WHO Warns Against Teleworking Dangers Amid COVID-19 Pandemic


The World Health Organization (WHO) has warned against the negative effects and dangers of teleworking or working from home amid the ongoing COVID-19 pandemic. The public health agency also called for crucial changes to protect the overall health of employees engaging in distance working. 

Dangers Of Teleworking

Although working from home has opened the doors to more flexible working hours and lower operational costs for many companies, it is not free from drawbacks. The setup can lead to isolation, burnout, depression and even trigger home violence, the WHO stated in a new report published on its website Wednesday. 

The agency also listed some physical problems that are likely to emerge after long hours of working on desks, including musculoskeletal and other injuries, eye strain and certain body pains due to prolonged sitting. Working from home was also found to increase smoking and alcohol consumption and cause unhealthy weight gain. 

“The pandemic has led to a surge of teleworking, effectively changing the nature of work practically overnight for many workers. In the nearly two years since the start of the pandemic, it’s become very clear that teleworking can as easily bring health benefits, and it can also have dire impact,” said Dr. Maria Neira, the director of the Department of Environment, Climate Change and Health at the WHO.  

Distance Working In The Pandemic

In the early months of the global health crisis, companies and employers turned to telework to resume their operations amid the threats posed by the novel coronavirus. In an article written by Laura Vanderkam for Fortune in August 2020, she discussed the dangers that came with the sudden transition of the work setup for most companies. 

Remote work has been around way before the pandemic happened. But it was implemented rapidly and adopted by more employers during the lockdowns. As a result, many employees found it hard to set boundaries between their work and non-working time. 

“The real danger is that without a physical separation between work and the rest of life, people won’t ever stop working—risking burnout, which has huge costs for employees and their organizations,” Vanderkam wrote.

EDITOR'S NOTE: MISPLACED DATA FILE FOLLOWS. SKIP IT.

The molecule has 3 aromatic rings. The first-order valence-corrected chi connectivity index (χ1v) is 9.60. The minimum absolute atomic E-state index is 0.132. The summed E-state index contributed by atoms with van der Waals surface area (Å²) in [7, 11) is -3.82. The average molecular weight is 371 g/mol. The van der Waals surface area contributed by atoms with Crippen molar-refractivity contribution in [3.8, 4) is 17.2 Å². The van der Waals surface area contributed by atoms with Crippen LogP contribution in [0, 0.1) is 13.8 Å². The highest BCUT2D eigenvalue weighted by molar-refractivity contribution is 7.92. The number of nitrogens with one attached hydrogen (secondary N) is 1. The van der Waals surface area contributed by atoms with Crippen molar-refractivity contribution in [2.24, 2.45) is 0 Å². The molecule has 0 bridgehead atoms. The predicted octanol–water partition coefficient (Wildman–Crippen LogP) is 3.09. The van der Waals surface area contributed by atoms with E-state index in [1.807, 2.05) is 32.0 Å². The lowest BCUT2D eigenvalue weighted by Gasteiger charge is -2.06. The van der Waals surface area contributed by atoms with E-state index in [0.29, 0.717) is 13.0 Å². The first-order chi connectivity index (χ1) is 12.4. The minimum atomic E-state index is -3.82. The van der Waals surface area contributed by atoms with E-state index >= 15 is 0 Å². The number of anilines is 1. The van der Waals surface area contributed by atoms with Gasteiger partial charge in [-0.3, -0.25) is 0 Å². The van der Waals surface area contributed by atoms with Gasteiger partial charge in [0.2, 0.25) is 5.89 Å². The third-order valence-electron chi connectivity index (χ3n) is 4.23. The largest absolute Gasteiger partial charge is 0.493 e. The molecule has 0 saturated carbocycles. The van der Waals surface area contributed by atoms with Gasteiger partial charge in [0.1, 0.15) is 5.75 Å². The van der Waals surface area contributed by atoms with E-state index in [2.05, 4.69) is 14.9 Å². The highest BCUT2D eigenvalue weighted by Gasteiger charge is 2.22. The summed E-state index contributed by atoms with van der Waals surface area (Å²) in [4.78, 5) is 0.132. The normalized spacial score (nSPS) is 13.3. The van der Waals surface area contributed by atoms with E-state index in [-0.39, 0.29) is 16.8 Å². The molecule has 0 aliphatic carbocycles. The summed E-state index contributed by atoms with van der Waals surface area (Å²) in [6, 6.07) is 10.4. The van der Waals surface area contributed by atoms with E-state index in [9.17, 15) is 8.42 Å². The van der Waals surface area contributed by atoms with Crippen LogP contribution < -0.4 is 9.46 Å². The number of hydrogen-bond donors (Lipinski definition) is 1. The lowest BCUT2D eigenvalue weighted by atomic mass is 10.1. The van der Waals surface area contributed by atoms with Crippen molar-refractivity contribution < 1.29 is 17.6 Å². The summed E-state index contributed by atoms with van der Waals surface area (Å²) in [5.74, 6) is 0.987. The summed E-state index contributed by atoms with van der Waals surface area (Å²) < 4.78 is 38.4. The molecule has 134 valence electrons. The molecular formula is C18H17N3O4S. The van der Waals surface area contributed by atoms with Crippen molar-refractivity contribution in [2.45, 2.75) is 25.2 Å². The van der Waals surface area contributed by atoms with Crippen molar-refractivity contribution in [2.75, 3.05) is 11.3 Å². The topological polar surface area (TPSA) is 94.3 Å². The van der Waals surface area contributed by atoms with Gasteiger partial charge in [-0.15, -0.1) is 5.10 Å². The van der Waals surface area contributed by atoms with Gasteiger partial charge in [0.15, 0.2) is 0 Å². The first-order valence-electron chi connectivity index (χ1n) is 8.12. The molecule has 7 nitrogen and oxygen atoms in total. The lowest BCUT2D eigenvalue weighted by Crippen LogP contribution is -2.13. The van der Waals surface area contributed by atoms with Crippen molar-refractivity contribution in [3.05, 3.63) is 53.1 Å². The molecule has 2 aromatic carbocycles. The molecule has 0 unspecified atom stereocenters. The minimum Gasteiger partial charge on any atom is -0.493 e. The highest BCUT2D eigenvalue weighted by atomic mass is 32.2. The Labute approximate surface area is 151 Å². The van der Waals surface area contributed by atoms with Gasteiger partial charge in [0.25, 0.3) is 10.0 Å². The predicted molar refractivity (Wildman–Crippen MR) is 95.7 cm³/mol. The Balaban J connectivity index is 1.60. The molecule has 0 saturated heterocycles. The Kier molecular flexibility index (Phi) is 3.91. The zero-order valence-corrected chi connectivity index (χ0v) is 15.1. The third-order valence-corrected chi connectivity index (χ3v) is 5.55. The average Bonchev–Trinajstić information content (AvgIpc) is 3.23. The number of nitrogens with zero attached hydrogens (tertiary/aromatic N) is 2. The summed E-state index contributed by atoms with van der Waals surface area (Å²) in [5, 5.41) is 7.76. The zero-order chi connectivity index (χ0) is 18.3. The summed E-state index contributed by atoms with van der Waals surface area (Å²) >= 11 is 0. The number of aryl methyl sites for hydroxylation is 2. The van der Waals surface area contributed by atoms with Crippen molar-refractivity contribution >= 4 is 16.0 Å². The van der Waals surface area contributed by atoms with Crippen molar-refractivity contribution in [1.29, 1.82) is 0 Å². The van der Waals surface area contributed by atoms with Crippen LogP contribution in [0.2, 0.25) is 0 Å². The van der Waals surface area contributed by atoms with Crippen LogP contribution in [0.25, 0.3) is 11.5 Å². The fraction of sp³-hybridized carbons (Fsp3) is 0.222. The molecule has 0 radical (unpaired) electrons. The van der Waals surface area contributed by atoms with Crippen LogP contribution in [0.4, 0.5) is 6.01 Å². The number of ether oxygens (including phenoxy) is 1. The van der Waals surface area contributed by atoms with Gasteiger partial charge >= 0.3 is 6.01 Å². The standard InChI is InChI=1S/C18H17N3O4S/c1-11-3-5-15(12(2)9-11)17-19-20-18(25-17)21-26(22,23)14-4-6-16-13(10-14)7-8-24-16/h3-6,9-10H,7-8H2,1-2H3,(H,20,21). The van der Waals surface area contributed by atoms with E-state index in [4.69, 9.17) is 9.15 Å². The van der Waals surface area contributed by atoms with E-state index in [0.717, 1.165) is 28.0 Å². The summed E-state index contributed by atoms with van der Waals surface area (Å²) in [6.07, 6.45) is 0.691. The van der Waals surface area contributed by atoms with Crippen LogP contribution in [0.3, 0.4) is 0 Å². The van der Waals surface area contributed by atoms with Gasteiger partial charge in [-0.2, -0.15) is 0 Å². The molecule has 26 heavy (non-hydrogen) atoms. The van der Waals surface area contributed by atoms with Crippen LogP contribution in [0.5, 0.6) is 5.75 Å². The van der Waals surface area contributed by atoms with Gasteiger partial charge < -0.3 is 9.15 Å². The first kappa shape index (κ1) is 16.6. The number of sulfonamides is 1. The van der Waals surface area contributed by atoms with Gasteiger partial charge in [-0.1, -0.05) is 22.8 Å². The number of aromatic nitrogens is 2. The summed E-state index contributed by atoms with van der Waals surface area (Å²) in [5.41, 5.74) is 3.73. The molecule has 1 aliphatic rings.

In March 2021, The Guardian published a letter discussing the dangers of homeworking and isolation as more and more people have become used to the setup and have slowly accepted that teleworking would be the new normal for as long as the pandemic is around. 

The British publication noted that social isolation was the major factor affecting the mental health of many people amid the global health crisis and the lockdowns. However, research showed that many people still liked the remote working setup because it gave the impression that employees can decide “when and how to work.”

Crucial Changes Needed

Since it remains uncertain when the pandemic will end, the WHO has called for changes to the teleworking landscape to ensure the health of workers and employers alike. Citing a new technical brief published by two UN agencies, the WHO said some changes should be put in place to accommodate different forms of remote work arrangements. 

Neira pointed out that policies and practices that “benefit both workers and the work” should be applied. Some of the measures singled out in the report include providing guidelines and training to reduce the mental, emotional and physical strain of distance working, ensuring that workers have the right equipment to carry out tasks, and establishing the “right to disconnect” on rest days. 

“Teleworking and particularly hybrid working are here to stay and will likely increase after the pandemic, as both companies and individuals alike have experienced its feasibility and benefits. As we move away from this ‘holding pattern’ to settle into a new normal, we have the opportunity to embed new supportive policies, practices and norms to ensure millions of teleworkers have healthy, happy, productive and decent work,” said Vera Paquete-Perdigão, the director of the International Labour Organization (ILO) Governance and Tripartism Department. 

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